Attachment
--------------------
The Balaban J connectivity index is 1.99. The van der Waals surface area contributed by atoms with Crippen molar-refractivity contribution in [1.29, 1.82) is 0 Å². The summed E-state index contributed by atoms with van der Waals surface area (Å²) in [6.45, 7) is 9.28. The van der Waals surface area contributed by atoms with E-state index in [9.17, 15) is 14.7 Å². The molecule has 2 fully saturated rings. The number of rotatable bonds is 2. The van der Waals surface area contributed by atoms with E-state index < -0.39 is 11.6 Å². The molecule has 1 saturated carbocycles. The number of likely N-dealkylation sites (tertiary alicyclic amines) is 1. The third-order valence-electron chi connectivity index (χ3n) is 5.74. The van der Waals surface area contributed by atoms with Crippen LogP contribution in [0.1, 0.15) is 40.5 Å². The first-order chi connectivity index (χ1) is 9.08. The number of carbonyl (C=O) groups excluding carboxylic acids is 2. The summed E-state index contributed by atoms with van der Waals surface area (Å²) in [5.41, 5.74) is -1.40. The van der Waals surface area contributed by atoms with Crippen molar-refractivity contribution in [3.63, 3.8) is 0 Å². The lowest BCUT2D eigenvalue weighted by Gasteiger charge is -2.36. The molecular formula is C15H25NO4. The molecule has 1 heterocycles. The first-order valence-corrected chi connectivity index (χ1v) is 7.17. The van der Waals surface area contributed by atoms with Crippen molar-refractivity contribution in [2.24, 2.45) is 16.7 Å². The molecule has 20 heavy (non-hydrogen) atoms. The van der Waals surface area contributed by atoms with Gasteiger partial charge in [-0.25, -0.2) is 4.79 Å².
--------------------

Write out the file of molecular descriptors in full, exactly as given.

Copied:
The Balaban J connectivity index is 1.99. The van der Waals surface area contributed by atoms with Crippen molar-refractivity contribution in [1.29, 1.82) is 0 Å². The summed E-state index contributed by atoms with van der Waals surface area (Å²) in [6.45, 7) is 9.28. The van der Waals surface area contributed by atoms with E-state index in [9.17, 15) is 14.7 Å². The molecule has 2 fully saturated rings. The number of rotatable bonds is 2. The van der Waals surface area contributed by atoms with E-state index < -0.39 is 11.6 Å². The molecule has 1 saturated carbocycles. The number of likely N-dealkylation sites (tertiary alicyclic amines) is 1. The third-order valence-electron chi connectivity index (χ3n) is 5.74. The van der Waals surface area contributed by atoms with Crippen LogP contribution in [0.1, 0.15) is 40.5 Å². The first-order chi connectivity index (χ1) is 9.08. The number of carbonyl (C=O) groups excluding carboxylic acids is 2. The summed E-state index contributed by atoms with van der Waals surface area (Å²) in [5.41, 5.74) is -1.40. The van der Waals surface area contributed by atoms with Crippen molar-refractivity contribution in [3.63, 3.8) is 0 Å². The lowest BCUT2D eigenvalue weighted by Gasteiger charge is -2.36. The molecular formula is C15H25NO4. The molecule has 1 heterocycles. The first-order valence-corrected chi connectivity index (χ1v) is 7.17. The van der Waals surface area contributed by atoms with Crippen molar-refractivity contribution in [2.24, 2.45) is 16.7 Å². The molecule has 20 heavy (non-hydrogen) atoms. The van der Waals surface area contributed by atoms with Gasteiger partial charge in [-0.25, -0.2) is 4.79 Å².